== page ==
The Long Now
Richard Norris and Finnur Bjarnason write for Clash...

The Long Now owe a debt to a fireworks party in Lewes.

The meeting point for Richard Norris and Finnur Bjarnason, the British electronic producer and the Icelandic artist met almost by chance.

Swapping ideas, the pair sketched out a new universe, one informed by Russian futurism, psychedelia, left field electronics, and modern classical music.

New EP 'Restoration' is a fascinating release, one that continually surprises at every turn, an absorbing fusion of two very different techniques and approaches.

Clash invited the duo to break the EP down...

Richard Norris: This track has an atmosphere that I can’t quite put my finger on. When you hear it, you feel it. It has a certain kind of magic. It’s happened with a very few tracks I’ve worked on, this feeling. ‘Floatation’ by the Grid, has it, for example, or the Beyond The Wizards Sleeve remix of Midlake’s ‘Roscoe’. The sum is bigger than the parts, with the atmosphere suggests a particular world all of it’s own.

The title is a shortened version of its original and full title. ‘Restoration Of Life To The Fathers’, which came from our interest in the early twentieth century Russian Cosmism movement, and the Cosmist leader Nikolai Fyodorovich Fyodorov. His work is little known in the west, and is full of utopian visions of the future, including ideas about immortality and populating other planets. He was an inspiration for the Russian space programme.

Finnur Bjarnason: This track started out as an experiment in finding a sense of stillness by using just the piano playing a steady pulse, with gradual changes in the harmony. The result possessed a certain ‘otherness’ that seemed to chime with the strange ideas of Cosmobiology. These were developed in the early 20th century by Iceland’s first outstanding geologist, Helgi Pjeturss.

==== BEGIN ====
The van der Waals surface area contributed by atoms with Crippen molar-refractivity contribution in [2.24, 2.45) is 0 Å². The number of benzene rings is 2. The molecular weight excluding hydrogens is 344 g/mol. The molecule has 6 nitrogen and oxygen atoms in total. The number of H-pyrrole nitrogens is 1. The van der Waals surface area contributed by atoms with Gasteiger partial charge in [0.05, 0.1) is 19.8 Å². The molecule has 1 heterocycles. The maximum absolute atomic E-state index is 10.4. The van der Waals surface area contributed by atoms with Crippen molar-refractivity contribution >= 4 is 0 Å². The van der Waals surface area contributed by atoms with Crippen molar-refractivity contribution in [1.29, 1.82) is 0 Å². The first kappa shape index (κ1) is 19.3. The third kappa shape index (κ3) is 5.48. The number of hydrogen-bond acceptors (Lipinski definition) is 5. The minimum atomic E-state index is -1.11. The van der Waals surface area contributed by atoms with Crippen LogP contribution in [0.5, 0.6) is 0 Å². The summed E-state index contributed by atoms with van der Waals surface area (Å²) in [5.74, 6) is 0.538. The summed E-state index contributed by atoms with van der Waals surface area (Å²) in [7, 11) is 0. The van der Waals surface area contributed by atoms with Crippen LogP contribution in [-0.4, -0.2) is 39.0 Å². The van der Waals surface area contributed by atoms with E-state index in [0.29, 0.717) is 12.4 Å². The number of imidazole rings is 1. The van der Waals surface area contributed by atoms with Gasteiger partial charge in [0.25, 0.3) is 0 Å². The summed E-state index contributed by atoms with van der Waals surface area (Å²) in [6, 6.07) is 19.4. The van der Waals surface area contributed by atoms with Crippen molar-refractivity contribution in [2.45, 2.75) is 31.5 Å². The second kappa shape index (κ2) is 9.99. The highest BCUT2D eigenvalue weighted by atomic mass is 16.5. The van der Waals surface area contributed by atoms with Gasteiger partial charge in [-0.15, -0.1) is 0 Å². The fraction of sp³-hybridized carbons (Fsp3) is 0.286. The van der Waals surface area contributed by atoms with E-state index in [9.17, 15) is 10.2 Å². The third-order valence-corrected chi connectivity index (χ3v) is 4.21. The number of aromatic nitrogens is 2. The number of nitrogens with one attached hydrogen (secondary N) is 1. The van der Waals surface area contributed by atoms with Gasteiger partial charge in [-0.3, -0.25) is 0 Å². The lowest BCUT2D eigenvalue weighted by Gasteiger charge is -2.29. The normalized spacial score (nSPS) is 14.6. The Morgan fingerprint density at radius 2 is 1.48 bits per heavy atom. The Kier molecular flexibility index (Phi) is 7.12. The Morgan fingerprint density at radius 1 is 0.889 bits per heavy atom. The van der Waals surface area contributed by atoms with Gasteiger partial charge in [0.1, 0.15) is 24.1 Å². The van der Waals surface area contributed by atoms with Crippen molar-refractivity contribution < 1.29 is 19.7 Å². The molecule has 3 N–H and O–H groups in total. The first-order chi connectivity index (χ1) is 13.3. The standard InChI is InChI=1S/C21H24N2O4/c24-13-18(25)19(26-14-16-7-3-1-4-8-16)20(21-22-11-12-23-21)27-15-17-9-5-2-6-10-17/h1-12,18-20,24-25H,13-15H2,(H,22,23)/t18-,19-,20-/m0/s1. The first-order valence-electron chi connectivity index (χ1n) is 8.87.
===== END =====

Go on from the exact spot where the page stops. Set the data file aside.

After having stayed up for too long whilst reading for university exams he became open to all sorts of cosmic wisdom (which he later set out in several thick volumes). So we added the vocal ostinato, repeating Pjeturss' idea that “Dreams are a radiation from beings on other planets”. I sang it through my modular synth, trying to get the effect of the vocal arriving from far away. In the final section the tentative beginning opens up into a fully blown ‘dream'.

'Hotel Du Lac'
Richard Norris: This was an early track that came from our first experiments, which were mainly beatless ambient instrumentals and drone workouts. The title refers not to the Booker Prize winning novel by Anita Brookner, but to the Hotel Du Lac in Trentino, Italy, a favourite summer residency of Sigmund Freud.

I imagine Freud swimming in Lake Lavarone, surrounded by clover blossoms, enjoying nature. He’d enjoy his stay by hiking in the woods, and he’d take his children mushroom hunting. Hopefully some idea of tranquil contemplation, of diving into the depths of the lake, comes across in the track.

Since writing these early ambient pieces, our music has developed to include Finnur’s singing, and also a string quintet, featuring players from the Corelli Ensemble, which will be featured on future releases. I hope it still retains the feeling of swimming in a deep lake, however.

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'Restoration' EP is out now on Curved Space - order LINK.

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